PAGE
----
A reduction of more than 7.4 days vs AFE from spud to rig release was largely attributed to utilizing MPD technique and the team work of everyone involved on location. NPT was reduced from 100 hours to 8 hours on the final well of the project. The second MPD well of the project was considered a big success, with the following results (refer
MPD2 vs Best Conventional well Performance Data
MPD2 vs Best Conventional well Performance Data
As the activity in NE British Colombia's Montney play continues to grow, it is important that other operators learn the benefits of utilizing MPD. This includes safely decreasing days on the well by increasing ROP and reducing influx and losse related NPT caused by excessive mud weight.
Heavy Mud Weight (MW) to control HP gas and Loss Circulation zones at the same time is not something operators look forward to. COP's Red Rock field in South Wapiti, Alberta had been a victim of this combination which resulted in high operational costs primarily due to additional casing string, high MW and severe mud losses. On average, AFE's came at a minimum of 20% higher as anticipated bringing the drilling program of the area to being uneconomic.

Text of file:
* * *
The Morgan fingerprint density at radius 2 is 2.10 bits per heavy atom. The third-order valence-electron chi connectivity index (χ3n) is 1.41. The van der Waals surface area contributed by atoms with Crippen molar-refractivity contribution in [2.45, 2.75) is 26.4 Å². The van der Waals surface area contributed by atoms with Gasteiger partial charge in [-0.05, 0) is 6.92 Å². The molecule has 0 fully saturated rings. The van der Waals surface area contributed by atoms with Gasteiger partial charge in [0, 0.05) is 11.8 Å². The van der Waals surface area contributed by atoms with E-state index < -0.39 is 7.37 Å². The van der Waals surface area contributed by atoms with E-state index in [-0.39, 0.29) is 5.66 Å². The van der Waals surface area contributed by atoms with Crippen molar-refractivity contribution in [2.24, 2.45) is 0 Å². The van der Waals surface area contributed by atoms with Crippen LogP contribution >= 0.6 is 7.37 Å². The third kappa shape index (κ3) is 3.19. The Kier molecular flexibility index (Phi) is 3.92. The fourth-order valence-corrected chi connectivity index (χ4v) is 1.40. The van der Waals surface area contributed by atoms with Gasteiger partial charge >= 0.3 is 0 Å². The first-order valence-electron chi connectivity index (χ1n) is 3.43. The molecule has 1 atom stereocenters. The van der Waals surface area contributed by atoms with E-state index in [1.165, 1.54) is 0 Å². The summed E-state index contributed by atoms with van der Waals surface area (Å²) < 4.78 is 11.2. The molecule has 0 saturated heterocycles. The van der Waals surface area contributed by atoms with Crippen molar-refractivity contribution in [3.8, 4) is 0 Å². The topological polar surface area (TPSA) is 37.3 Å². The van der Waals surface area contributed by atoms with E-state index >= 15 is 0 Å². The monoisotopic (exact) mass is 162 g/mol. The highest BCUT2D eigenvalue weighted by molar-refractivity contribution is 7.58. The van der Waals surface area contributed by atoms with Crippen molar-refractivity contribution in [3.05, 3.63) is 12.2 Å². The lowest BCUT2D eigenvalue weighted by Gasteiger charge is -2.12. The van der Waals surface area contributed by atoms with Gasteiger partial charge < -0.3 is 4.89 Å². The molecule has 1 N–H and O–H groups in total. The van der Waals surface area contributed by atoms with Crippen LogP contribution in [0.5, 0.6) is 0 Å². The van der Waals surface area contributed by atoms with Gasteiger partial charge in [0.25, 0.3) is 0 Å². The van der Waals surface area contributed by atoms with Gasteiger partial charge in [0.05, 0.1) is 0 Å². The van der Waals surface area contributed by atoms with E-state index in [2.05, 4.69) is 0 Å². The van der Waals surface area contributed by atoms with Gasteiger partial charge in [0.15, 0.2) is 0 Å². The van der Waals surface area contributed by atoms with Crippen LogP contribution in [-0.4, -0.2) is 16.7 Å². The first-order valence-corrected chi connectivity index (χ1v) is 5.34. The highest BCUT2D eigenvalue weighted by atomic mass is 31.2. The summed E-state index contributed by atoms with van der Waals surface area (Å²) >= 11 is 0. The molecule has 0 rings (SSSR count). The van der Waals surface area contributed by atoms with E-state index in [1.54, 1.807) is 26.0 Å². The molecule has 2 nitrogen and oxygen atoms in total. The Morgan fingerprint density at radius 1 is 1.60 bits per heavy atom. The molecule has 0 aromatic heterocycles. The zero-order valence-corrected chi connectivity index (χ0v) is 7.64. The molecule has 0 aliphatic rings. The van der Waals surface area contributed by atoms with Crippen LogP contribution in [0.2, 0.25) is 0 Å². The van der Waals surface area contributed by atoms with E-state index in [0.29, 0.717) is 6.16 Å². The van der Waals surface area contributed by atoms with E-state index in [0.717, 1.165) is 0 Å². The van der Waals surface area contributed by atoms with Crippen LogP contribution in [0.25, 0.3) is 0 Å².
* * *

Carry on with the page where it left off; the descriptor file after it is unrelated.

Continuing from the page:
A review of MPD technology with the team created a spark to look at improving performance in the area. A number of objectives were identified for this project which were later categorized as
1. Drill to TD with reduced mud weights (MW) in a safe manner
2. Set the intermediate casing on top of HP gas zones utilizing wellbore strengthening
3. Drill ahead into HP zones without any massive mud losses
4. Bring the cost of the wells down in order to save the drilling program of the area
5. Eliminate the Intermediate Casing for a significant cost reduction in future wells
1. Conduct Real Time Formation Evaluation in some formations to verify their potential
2. Increase ROP
3. Cement the Intermediate Casing using a single stage method
4. Assess and evaluate the benefits of a new technology
5. Rig crew training and changes in HSE concepts for an MPD operation
A dedicated Engineering team was formed who worked on data collection, research of the area, drilling practices and well engineering. This team was supported by COP's experienced Operations team. A great deal of up front discussion and work was done in planning this project to ensure success. Several well design scenarios were looked at the very initial phase of project, out of which the best design in terms of well engineering, well control, area's known risks and HSE was chosen. During this process COP's engineering team introduced "Fountain Chart Method?? which uniquely identifies operating envelope of an MPD operation using optimum mud weights